The Golden Temple: Center of Sikh Faith is presented in the Khanuja Family Sikh Heritage Gallery, one of only two galleries in the United States dedicated exclusively to the exhibition of Sikh art. The exhibition continues the Museum’s initiative to showcase artwork and objects that bring the world to Phoenix, introducing the community to works of art from diverse cultures.

About the Exhibition

The Golden Temple: Center of Sikh Faith is on view November 27, 2021 through April 24, 2022 in the Khanuja Family Sikh Heritage Gallery. The exhibition is organized by Phoenix Art Museum. It is made possible through the generosity of the Sikh Heritage Fund, with additional support from the Museum’s Circles of Support and Museum Members.

Admission is free for Museum Members, U.S. veterans and active-duty military and their families, and youth 5 and younger. Entrance to the exhibition is included in general admission for the general public. During voluntary-donation times, the exhibition is offered to the general public with pay-what-you-wish admission. Voluntary-donation times include Wednesdays from 3 – 7 pm and the first Friday of each month from 3 – 7 pm. For a full breakdown of general admission prices and hours, see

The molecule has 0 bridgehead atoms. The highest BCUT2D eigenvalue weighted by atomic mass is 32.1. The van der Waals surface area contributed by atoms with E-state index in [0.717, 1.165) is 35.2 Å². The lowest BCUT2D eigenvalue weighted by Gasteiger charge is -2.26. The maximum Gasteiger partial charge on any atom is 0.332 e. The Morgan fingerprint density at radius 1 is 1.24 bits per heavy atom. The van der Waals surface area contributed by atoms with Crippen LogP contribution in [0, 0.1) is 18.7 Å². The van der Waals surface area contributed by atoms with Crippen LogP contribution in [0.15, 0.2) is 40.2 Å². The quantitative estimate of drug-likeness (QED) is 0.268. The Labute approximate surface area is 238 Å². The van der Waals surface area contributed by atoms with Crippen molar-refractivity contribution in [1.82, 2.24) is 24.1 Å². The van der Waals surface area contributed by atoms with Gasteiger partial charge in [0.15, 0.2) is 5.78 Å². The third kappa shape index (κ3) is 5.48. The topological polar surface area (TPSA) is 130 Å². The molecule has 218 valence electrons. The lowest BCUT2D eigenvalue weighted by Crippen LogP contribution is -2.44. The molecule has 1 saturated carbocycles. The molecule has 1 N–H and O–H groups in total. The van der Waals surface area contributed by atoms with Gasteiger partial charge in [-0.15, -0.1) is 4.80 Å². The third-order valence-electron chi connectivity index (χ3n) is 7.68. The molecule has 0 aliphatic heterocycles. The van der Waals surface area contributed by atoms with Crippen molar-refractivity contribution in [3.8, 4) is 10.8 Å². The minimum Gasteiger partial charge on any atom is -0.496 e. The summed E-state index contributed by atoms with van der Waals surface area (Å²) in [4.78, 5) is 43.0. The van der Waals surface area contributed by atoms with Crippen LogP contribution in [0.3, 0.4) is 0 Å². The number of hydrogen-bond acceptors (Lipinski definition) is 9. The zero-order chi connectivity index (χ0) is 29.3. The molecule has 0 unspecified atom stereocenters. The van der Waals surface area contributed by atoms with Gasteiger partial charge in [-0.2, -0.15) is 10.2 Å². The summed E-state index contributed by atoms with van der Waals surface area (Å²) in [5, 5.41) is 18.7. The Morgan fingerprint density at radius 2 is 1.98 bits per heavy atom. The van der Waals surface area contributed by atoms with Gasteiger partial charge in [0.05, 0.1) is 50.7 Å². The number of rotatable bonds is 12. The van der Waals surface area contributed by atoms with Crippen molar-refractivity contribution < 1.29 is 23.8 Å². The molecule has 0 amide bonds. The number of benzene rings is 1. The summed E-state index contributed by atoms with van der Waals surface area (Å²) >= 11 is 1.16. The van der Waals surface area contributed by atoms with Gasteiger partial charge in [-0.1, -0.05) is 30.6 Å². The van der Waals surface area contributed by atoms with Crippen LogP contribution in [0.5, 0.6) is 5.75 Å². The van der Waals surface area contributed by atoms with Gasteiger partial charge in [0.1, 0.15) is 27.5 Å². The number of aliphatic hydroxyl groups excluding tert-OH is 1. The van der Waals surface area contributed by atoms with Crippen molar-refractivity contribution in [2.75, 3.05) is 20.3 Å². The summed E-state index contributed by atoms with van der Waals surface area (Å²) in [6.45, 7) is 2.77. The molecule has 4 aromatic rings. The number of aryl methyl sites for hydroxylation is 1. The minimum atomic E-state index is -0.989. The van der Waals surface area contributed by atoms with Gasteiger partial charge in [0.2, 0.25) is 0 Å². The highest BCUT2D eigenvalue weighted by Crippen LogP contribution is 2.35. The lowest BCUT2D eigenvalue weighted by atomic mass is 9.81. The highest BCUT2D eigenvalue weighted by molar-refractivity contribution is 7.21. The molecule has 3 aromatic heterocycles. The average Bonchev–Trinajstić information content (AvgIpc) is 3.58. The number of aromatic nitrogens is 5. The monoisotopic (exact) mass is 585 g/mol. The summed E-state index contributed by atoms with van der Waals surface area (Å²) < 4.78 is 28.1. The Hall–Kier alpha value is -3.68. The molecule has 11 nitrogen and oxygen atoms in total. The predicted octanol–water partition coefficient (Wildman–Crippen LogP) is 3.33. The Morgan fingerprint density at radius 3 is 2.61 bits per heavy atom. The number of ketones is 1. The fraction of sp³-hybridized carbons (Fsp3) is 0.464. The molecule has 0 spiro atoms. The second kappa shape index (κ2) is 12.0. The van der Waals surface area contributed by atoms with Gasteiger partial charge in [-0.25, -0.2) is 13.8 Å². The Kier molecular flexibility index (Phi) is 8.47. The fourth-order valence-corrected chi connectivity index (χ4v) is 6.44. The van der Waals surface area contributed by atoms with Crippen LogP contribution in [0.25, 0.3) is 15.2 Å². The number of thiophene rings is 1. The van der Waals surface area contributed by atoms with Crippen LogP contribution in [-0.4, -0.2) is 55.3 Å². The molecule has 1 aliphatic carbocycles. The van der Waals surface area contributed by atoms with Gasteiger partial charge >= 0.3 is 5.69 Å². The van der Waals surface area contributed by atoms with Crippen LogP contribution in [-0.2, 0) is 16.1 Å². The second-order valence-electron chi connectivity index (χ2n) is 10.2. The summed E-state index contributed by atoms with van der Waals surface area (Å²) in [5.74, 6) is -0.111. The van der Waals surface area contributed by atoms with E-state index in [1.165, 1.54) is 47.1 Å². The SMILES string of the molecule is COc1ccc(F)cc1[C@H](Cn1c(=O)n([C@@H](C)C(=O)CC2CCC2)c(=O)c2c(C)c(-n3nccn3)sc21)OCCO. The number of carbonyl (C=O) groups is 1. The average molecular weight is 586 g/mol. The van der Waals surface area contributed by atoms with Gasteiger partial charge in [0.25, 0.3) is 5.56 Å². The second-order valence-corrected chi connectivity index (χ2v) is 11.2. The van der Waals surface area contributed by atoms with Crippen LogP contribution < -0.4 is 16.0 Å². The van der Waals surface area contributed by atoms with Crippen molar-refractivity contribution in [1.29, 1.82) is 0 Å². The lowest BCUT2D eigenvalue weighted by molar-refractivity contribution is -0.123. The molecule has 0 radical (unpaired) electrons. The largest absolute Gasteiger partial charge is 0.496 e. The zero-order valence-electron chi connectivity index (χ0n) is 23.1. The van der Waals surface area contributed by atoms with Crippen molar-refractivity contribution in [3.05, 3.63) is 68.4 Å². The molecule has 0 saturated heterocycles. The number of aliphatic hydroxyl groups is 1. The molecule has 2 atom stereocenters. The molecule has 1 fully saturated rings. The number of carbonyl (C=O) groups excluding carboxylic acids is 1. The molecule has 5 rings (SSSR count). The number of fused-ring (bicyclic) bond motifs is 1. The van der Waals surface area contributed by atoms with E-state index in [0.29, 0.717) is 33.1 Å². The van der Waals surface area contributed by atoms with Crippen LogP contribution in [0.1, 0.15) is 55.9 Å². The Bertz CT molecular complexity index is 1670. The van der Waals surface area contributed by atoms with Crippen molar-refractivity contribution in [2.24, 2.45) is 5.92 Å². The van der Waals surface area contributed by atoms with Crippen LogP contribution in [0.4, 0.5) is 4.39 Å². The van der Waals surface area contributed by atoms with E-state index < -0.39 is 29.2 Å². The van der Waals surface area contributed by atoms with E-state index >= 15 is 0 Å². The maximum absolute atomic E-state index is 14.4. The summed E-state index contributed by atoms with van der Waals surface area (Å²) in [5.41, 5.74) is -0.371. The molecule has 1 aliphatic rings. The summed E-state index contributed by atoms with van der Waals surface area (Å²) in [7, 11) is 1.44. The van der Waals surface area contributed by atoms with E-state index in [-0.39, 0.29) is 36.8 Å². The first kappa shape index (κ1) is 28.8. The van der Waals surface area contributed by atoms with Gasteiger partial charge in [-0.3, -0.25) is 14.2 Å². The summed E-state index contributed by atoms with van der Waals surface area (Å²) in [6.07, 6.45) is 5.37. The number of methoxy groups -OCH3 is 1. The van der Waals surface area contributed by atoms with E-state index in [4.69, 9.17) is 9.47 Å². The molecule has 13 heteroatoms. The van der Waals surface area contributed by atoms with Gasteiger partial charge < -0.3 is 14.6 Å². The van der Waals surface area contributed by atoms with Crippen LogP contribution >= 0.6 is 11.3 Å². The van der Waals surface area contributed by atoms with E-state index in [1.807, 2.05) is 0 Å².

To request interviews and high-resolution photography, contact the Communications Office of Phoenix Art Museum at 602.257.2105 or

About Phoenix Art Museum

Since 1959, Phoenix Art Museum has provided millions of guests with access to world-class art and experiences in an effort to ignite imaginations, create meaningful connections, and serve as a brave space for all people who wish to experience the transformative power of art. Located in Phoenix’s Central Corridor, the Museum is a vibrant destination for the visual arts and the largest art museum in the southwestern United States. Each year, more than 350,000 guests engage with critically acclaimed national and international exhibitions and the Museum’s collection of more than 20,000 works of American and Western American, Asian, European, Latin American, modern and contemporary art, and fashion design. The Museum also presents a comprehensive film program, live performances, and educational programs designed for visitors of all ages, along with vibrant photography exhibitions made possible through the Museum’s landmark partnership with the Center for Creative Photography, University of Arizona. To learn more about Phoenix Art Museum, visit, or call 602.257.1880.